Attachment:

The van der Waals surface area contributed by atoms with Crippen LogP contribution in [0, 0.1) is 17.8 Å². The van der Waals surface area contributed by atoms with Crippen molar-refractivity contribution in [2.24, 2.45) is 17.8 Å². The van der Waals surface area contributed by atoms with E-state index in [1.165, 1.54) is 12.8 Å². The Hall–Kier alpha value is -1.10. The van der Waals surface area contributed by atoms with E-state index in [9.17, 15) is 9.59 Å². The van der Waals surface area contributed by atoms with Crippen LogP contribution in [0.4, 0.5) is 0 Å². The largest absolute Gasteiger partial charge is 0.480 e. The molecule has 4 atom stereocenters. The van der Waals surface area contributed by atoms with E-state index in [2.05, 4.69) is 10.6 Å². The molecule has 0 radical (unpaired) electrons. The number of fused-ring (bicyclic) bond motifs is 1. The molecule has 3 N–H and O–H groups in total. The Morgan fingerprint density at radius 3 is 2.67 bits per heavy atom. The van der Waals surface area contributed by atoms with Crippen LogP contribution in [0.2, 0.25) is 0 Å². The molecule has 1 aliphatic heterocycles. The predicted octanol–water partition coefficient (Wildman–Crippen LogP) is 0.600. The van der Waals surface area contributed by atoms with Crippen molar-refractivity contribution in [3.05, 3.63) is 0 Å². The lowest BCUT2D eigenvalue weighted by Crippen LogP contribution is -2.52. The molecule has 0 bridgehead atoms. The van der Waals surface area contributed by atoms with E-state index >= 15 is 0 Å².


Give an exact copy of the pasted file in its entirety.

The van der Waals surface area contributed by atoms with Crippen LogP contribution in [0, 0.1) is 17.8 Å². The van der Waals surface area contributed by atoms with Crippen molar-refractivity contribution in [2.24, 2.45) is 17.8 Å². The van der Waals surface area contributed by atoms with E-state index in [1.165, 1.54) is 12.8 Å². The Hall–Kier alpha value is -1.10. The van der Waals surface area contributed by atoms with E-state index in [9.17, 15) is 9.59 Å². The van der Waals surface area contributed by atoms with Crippen LogP contribution in [0.4, 0.5) is 0 Å². The largest absolute Gasteiger partial charge is 0.480 e. The molecule has 4 atom stereocenters. The van der Waals surface area contributed by atoms with E-state index in [2.05, 4.69) is 10.6 Å². The molecule has 0 radical (unpaired) electrons. The number of fused-ring (bicyclic) bond motifs is 1. The molecule has 3 N–H and O–H groups in total. The Morgan fingerprint density at radius 3 is 2.67 bits per heavy atom. The van der Waals surface area contributed by atoms with Crippen LogP contribution in [0.2, 0.25) is 0 Å². The molecule has 1 aliphatic heterocycles. The predicted octanol–water partition coefficient (Wildman–Crippen LogP) is 0.600. The van der Waals surface area contributed by atoms with Crippen molar-refractivity contribution in [3.05, 3.63) is 0 Å². The lowest BCUT2D eigenvalue weighted by Crippen LogP contribution is -2.52. The molecule has 0 bridgehead atoms. The van der Waals surface area contributed by atoms with E-state index >= 15 is 0 Å².